What is an Audit?
In a nutshell, an audit is an official inspection of a business’s operations, processes, or financial records. There are two types of audits, namely internal and external. While both share similarities in how they are approached and conducted, they are quite different in terms of their objectives, scope, methodologies, and outcomes.
According to The Institute of Internal Auditors, internal auditing is an independent and objective assurance and consulting activity designed to add value to and improve a company’s business operations.
Barring exceptions, internal audits are discretionary, and generally small to medium-sized businesses tend to carry out internal audits on an ad hoc or annual basis.
The frequency of internal audits depends entirely on the process complexity of the business. As a general rule, the more complex the business, the higher the chances of risks that need to be addressed.
An external audit is an inspection of the business’ financial statements and its compliance with regulatory standards. External audits are performed by external auditors who are professional accountants with public accounting experience and are designed by the applicable corporate law to undertake such assurance engagements. In the US, external audits are commonly performed by Certified Public Accounting (CPA) firms.
External audits are mandatory, and their frequency depends on local laws and regulations. For example, publicly-held businesses must undergo external auditing at least once a year. Ageras provides detailed insight into the frequency of audits.
Key differences between internal and external audits
The objective of the audit
Internal audits are proactive inspections that seek to identify and address any risks or deficiencies in a business’ processes and operations. They are performed to ensure future success for the business. External audits on the other hand are performed to gain a reasonable degree of assurance on whether the financial statements of a company present a true and fair view, i.e., these financial statements are free from material misstatements regarding the company’s financial performance and position.
Scope of the audit
Internal audits tend to inspect all matters of governance, risk management, business processes and strategy. Since the objective is to thoroughly analyze and improve the business operations, all key aspects of the processes governing these operations are inspected in detail. Internal auditors not only identify deficiencies within and vulnerabilities around the business processes, but they also suggest ways in which these issues can be addressed.
External audits are much more limited in scope, with the focus primarily on establishing the true and fair view of the financial statements.
The auditing teams
Internal audits are performed mostly by employees of the company, although the services of a third-party service provider can also be hired for this purpose, whereas external audits are performed by individual professional accountants or firms of professional accountants designated by the applicable corporate laws within the local jurisdiction to act as external auditors. Typically, large businesses tend to establish a dedicated internal auditing department to perform internal audits. External auditors are generally hired by the company’s board of directors.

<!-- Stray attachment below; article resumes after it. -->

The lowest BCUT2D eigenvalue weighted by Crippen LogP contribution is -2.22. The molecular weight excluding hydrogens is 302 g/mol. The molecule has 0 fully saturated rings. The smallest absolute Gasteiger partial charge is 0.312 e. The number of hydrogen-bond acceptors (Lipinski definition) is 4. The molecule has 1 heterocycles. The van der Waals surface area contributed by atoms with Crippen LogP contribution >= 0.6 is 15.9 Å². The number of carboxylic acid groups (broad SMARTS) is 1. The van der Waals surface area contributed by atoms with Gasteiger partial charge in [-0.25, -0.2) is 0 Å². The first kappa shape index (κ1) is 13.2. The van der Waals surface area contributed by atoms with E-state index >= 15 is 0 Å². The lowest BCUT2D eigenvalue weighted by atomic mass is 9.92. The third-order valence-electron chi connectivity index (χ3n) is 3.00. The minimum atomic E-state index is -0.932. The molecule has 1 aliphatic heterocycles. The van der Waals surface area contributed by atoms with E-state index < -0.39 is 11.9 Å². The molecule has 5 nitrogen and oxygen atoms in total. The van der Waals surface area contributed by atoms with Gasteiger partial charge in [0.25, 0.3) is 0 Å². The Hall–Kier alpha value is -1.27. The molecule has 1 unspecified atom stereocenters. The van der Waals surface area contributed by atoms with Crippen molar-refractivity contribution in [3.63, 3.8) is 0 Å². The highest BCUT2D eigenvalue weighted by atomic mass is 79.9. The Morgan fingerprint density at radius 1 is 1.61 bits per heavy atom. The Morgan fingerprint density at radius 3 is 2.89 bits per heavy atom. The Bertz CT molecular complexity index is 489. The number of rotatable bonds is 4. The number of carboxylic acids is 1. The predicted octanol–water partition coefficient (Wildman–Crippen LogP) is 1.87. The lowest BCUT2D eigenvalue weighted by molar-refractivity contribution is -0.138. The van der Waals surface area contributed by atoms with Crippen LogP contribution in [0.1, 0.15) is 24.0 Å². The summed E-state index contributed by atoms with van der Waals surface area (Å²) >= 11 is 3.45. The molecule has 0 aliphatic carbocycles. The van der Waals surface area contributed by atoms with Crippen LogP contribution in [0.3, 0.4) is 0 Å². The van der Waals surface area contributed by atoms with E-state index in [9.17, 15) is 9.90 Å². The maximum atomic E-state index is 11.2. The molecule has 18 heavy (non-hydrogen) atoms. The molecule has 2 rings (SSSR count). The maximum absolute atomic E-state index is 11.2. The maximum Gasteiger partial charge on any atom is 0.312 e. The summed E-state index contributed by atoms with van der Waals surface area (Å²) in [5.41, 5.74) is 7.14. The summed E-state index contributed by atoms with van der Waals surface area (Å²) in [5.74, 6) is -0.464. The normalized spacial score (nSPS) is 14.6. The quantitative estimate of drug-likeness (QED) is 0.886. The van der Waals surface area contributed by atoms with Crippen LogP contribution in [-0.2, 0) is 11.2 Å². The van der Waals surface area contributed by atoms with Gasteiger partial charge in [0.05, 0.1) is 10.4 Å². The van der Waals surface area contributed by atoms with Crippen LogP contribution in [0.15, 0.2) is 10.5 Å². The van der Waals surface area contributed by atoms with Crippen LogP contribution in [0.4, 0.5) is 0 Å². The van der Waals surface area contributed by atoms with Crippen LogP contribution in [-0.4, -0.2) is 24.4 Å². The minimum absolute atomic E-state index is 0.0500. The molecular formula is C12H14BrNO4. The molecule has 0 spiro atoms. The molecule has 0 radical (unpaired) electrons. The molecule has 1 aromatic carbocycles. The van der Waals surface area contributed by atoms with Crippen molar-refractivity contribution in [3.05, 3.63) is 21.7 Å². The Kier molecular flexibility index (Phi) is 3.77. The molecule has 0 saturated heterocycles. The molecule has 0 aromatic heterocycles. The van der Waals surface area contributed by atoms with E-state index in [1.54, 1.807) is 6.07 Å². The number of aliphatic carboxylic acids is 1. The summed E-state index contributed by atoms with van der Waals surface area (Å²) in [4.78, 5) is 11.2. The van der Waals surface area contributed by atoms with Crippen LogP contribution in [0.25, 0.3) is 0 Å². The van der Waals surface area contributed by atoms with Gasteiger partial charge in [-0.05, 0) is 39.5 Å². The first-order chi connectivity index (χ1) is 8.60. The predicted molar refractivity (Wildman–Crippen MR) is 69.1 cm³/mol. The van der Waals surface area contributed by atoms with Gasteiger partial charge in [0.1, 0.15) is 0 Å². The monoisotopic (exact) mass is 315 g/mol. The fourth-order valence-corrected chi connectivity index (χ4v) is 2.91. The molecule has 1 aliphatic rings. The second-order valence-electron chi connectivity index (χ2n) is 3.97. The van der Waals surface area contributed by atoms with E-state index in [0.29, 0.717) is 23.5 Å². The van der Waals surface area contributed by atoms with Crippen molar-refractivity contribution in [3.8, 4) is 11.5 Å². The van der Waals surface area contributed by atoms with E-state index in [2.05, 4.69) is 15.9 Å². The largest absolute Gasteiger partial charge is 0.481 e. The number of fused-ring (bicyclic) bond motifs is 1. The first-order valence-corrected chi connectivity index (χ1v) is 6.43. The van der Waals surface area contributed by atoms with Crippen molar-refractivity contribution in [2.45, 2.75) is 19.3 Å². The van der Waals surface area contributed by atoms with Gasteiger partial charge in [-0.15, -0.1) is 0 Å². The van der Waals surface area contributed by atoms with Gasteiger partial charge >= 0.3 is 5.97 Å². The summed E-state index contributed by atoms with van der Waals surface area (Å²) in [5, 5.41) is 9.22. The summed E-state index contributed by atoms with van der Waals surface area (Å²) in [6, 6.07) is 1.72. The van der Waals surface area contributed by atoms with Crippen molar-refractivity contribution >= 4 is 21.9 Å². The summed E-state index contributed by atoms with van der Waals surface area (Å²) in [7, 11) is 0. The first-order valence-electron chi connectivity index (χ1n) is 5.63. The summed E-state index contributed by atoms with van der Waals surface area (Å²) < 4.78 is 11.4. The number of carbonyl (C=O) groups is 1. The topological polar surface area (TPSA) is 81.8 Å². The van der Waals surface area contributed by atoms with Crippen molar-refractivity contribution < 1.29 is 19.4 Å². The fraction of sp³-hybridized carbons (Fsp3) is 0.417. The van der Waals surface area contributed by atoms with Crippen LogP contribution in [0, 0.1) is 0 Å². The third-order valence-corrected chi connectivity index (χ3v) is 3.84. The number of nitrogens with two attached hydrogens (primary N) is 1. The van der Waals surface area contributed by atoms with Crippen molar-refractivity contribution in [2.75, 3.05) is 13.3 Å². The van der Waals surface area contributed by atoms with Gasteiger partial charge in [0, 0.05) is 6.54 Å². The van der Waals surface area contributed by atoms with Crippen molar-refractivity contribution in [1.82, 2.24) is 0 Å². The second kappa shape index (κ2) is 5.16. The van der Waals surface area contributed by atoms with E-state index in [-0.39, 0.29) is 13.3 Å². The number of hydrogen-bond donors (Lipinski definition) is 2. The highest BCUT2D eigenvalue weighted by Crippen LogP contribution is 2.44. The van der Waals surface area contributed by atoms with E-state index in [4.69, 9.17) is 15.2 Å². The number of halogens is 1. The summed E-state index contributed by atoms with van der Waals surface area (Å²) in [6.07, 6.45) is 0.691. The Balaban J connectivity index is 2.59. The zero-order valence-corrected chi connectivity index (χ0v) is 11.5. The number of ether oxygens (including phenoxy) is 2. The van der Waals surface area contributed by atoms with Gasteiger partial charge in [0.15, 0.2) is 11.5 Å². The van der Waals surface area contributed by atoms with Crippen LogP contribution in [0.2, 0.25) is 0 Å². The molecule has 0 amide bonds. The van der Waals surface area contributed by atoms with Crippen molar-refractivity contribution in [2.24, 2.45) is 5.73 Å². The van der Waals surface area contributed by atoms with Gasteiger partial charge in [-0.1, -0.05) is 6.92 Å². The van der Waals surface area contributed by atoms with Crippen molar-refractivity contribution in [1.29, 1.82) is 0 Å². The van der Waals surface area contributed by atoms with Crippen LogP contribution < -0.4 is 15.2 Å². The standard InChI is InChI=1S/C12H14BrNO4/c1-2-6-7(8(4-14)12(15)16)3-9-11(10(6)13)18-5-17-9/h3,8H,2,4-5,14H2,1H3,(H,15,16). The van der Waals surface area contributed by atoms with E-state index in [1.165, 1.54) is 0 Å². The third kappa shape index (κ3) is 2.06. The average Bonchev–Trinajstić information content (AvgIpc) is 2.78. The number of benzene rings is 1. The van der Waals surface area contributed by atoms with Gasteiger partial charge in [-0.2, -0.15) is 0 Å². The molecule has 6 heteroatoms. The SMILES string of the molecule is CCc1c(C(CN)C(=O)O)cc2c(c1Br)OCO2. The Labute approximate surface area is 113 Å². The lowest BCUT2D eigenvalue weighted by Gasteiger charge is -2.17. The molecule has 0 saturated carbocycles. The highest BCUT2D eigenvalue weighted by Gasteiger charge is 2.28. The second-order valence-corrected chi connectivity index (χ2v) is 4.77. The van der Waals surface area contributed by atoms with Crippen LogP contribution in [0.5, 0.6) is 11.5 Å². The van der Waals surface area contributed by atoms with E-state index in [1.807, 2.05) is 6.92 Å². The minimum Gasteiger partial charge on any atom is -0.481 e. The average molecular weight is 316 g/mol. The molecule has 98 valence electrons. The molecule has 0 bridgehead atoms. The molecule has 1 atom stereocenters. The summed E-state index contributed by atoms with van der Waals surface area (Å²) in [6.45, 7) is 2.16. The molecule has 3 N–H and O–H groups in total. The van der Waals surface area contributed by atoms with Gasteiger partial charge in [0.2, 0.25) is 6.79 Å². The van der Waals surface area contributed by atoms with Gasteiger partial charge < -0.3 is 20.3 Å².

To be a member of the internal auditing team, it is preferred but not mandatory to hold a certain type or level of qualification. However, as stated earlier, only legally designated professional accountants may act as external auditors of a company.
The objectivity of the internal auditing team may be questionable to the layman as they are hired by the business itself; however, the Institute of Internal Auditors addresses this concern in their code of ethics, encouraging internal auditors to be honest and objective in their assessment. This is typically why auditing committees – which are subcommittees of the board of directors – are formed to oversee the internal audit function.
Reports generated by the internal auditors are presented to the company’s management, which could be the board of directors or any of its subcommittees – usually the audit committee. The audit report issued by the external auditors is presented by the board to the shareholders during the company’s annual meeting in case of public or listed companies. Technically, the external audit report is presented to the owners or the shareholders of the company.
On a concluding note, an internal audit examines the efficiency and effectiveness of a company’s processes and operations, whereas an external audit examines whether a company’s financial statements present a true and fair view of its financial affairs.
Auditing, whether internal or external is not easy. It is resource-intensive in terms of the skills, finances, and manhours required. For SMEs, maintaining an in-house internal audit department or frequently undertaking internal audits is far from easy, even though its importance cannot be emphasized enough.
Expertise Accelerated as your audit facilitator
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Internal and external audit support is part of the EA’s comprehensive service portfolio. EA publication “Why Is Staff Augmentation Vital for US Companies Today?” highlights the importance of staff augmentation for US businesses today. This is doubly true for SMEs that should leverage such solutions to stay afloat in the competitive landscape.